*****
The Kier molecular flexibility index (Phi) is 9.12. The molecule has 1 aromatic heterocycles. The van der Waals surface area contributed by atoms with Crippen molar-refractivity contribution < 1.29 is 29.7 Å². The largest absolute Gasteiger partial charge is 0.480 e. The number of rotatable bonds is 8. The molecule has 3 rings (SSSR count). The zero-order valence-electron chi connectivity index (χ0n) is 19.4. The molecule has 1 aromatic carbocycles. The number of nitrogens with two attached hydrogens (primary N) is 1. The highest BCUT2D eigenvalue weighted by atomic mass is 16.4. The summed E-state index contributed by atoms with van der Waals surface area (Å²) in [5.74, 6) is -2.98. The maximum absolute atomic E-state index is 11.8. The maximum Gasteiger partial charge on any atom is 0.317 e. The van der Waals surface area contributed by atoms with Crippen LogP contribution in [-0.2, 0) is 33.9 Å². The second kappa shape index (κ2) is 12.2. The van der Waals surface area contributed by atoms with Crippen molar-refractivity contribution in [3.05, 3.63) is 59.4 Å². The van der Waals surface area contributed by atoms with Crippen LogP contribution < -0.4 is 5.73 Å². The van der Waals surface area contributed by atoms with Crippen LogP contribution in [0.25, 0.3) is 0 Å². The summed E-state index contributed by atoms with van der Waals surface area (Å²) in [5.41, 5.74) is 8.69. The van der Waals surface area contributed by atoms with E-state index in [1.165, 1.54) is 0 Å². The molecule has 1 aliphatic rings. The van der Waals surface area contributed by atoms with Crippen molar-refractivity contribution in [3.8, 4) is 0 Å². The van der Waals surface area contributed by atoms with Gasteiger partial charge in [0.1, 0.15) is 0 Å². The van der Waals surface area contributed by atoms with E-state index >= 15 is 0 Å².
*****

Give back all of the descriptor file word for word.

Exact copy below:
The Kier molecular flexibility index (Phi) is 9.12. The molecule has 1 aromatic heterocycles. The van der Waals surface area contributed by atoms with Crippen molar-refractivity contribution < 1.29 is 29.7 Å². The largest absolute Gasteiger partial charge is 0.480 e. The number of rotatable bonds is 8. The molecule has 3 rings (SSSR count). The zero-order valence-electron chi connectivity index (χ0n) is 19.4. The molecule has 1 aromatic carbocycles. The number of nitrogens with two attached hydrogens (primary N) is 1. The highest BCUT2D eigenvalue weighted by atomic mass is 16.4. The summed E-state index contributed by atoms with van der Waals surface area (Å²) in [5.74, 6) is -2.98. The maximum absolute atomic E-state index is 11.8. The maximum Gasteiger partial charge on any atom is 0.317 e. The van der Waals surface area contributed by atoms with Crippen LogP contribution in [-0.2, 0) is 33.9 Å². The second kappa shape index (κ2) is 12.2. The van der Waals surface area contributed by atoms with Crippen molar-refractivity contribution in [3.05, 3.63) is 59.4 Å². The van der Waals surface area contributed by atoms with Crippen LogP contribution < -0.4 is 5.73 Å². The van der Waals surface area contributed by atoms with Crippen LogP contribution in [0.25, 0.3) is 0 Å². The summed E-state index contributed by atoms with van der Waals surface area (Å²) in [5.41, 5.74) is 8.69. The van der Waals surface area contributed by atoms with E-state index in [1.165, 1.54) is 0 Å². The molecule has 1 aliphatic rings. The van der Waals surface area contributed by atoms with Crippen molar-refractivity contribution in [3.8, 4) is 0 Å². The van der Waals surface area contributed by atoms with Gasteiger partial charge in [0.1, 0.15) is 0 Å². The van der Waals surface area contributed by atoms with E-state index >= 15 is 0 Å².